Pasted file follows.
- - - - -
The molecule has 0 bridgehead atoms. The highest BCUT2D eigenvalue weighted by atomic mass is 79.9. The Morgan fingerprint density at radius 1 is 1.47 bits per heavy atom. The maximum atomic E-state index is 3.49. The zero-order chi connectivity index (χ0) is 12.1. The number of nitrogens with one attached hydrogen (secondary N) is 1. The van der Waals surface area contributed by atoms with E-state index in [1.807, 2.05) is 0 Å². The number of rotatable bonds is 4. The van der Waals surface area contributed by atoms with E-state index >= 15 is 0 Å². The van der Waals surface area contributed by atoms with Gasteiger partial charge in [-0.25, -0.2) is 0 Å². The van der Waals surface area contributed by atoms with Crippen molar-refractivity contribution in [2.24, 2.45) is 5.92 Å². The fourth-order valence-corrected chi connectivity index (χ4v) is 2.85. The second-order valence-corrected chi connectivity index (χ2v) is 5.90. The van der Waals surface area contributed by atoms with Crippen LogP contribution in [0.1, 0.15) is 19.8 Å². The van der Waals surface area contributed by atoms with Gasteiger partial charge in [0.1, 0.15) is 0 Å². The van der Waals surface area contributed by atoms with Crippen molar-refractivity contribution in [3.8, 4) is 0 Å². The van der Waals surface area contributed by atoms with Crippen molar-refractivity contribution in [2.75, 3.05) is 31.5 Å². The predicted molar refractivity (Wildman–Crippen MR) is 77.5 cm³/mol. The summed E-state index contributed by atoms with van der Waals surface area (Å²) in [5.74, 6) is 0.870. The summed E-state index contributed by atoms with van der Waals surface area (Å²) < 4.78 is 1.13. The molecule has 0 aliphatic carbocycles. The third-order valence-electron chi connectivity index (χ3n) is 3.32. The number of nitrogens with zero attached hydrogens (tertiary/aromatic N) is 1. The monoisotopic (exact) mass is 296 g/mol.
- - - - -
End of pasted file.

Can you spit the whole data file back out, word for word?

The molecule has 0 bridgehead atoms. The highest BCUT2D eigenvalue weighted by atomic mass is 79.9. The Morgan fingerprint density at radius 1 is 1.47 bits per heavy atom. The maximum atomic E-state index is 3.49. The zero-order chi connectivity index (χ0) is 12.1. The number of nitrogens with one attached hydrogen (secondary N) is 1. The van der Waals surface area contributed by atoms with E-state index in [1.807, 2.05) is 0 Å². The number of rotatable bonds is 4. The van der Waals surface area contributed by atoms with E-state index >= 15 is 0 Å². The van der Waals surface area contributed by atoms with Gasteiger partial charge in [-0.25, -0.2) is 0 Å². The van der Waals surface area contributed by atoms with Crippen molar-refractivity contribution in [2.24, 2.45) is 5.92 Å². The fourth-order valence-corrected chi connectivity index (χ4v) is 2.85. The second-order valence-corrected chi connectivity index (χ2v) is 5.90. The van der Waals surface area contributed by atoms with Crippen LogP contribution in [0.1, 0.15) is 19.8 Å². The van der Waals surface area contributed by atoms with Gasteiger partial charge in [0.1, 0.15) is 0 Å². The van der Waals surface area contributed by atoms with Crippen molar-refractivity contribution in [3.8, 4) is 0 Å². The van der Waals surface area contributed by atoms with Crippen molar-refractivity contribution in [2.75, 3.05) is 31.5 Å². The predicted molar refractivity (Wildman–Crippen MR) is 77.5 cm³/mol. The summed E-state index contributed by atoms with van der Waals surface area (Å²) in [5.74, 6) is 0.870. The summed E-state index contributed by atoms with van der Waals surface area (Å²) < 4.78 is 1.13. The molecule has 0 aliphatic carbocycles. The third-order valence-electron chi connectivity index (χ3n) is 3.32. The number of nitrogens with zero attached hydrogens (tertiary/aromatic N) is 1. The monoisotopic (exact) mass is 296 g/mol.